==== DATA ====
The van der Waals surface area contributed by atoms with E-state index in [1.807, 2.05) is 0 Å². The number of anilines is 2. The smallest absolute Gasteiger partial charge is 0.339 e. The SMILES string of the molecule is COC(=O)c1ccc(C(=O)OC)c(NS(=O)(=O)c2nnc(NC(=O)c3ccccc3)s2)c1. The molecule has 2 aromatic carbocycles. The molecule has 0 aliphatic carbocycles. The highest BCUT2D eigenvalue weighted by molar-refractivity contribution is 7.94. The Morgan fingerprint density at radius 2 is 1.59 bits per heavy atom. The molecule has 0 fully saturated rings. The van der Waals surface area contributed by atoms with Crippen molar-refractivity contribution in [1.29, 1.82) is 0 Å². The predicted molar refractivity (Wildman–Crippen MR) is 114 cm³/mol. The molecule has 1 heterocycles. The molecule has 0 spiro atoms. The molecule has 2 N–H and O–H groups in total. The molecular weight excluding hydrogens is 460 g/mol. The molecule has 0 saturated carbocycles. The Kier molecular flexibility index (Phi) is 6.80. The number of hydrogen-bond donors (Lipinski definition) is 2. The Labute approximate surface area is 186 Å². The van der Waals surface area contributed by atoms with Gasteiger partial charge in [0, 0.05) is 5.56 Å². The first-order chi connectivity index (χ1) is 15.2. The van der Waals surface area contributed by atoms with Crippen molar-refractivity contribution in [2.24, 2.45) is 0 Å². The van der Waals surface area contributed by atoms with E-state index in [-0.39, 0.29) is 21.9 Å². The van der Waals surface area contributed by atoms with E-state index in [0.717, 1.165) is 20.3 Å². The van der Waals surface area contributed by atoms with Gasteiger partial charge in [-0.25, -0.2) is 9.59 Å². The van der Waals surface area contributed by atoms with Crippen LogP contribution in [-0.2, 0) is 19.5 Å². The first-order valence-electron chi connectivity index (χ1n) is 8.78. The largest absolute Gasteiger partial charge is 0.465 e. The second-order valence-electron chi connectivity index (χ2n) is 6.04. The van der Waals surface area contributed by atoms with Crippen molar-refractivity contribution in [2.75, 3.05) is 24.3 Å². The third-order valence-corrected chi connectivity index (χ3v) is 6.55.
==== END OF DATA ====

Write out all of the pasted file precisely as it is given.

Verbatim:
The van der Waals surface area contributed by atoms with E-state index in [1.807, 2.05) is 0 Å². The number of anilines is 2. The smallest absolute Gasteiger partial charge is 0.339 e. The SMILES string of the molecule is COC(=O)c1ccc(C(=O)OC)c(NS(=O)(=O)c2nnc(NC(=O)c3ccccc3)s2)c1. The molecule has 2 aromatic carbocycles. The molecule has 0 aliphatic carbocycles. The highest BCUT2D eigenvalue weighted by molar-refractivity contribution is 7.94. The Morgan fingerprint density at radius 2 is 1.59 bits per heavy atom. The molecule has 0 fully saturated rings. The van der Waals surface area contributed by atoms with Crippen molar-refractivity contribution in [1.29, 1.82) is 0 Å². The predicted molar refractivity (Wildman–Crippen MR) is 114 cm³/mol. The molecule has 1 heterocycles. The molecule has 0 spiro atoms. The molecule has 2 N–H and O–H groups in total. The molecular weight excluding hydrogens is 460 g/mol. The molecule has 0 saturated carbocycles. The Kier molecular flexibility index (Phi) is 6.80. The number of hydrogen-bond donors (Lipinski definition) is 2. The Labute approximate surface area is 186 Å². The van der Waals surface area contributed by atoms with Gasteiger partial charge in [0, 0.05) is 5.56 Å². The first-order chi connectivity index (χ1) is 15.2. The van der Waals surface area contributed by atoms with Crippen molar-refractivity contribution in [2.24, 2.45) is 0 Å². The van der Waals surface area contributed by atoms with E-state index in [-0.39, 0.29) is 21.9 Å². The van der Waals surface area contributed by atoms with E-state index in [0.717, 1.165) is 20.3 Å². The van der Waals surface area contributed by atoms with Gasteiger partial charge in [-0.25, -0.2) is 9.59 Å². The van der Waals surface area contributed by atoms with Crippen LogP contribution in [-0.2, 0) is 19.5 Å². The first-order valence-electron chi connectivity index (χ1n) is 8.78. The largest absolute Gasteiger partial charge is 0.465 e. The second-order valence-electron chi connectivity index (χ2n) is 6.04. The van der Waals surface area contributed by atoms with Crippen molar-refractivity contribution in [2.75, 3.05) is 24.3 Å². The third-order valence-corrected chi connectivity index (χ3v) is 6.55.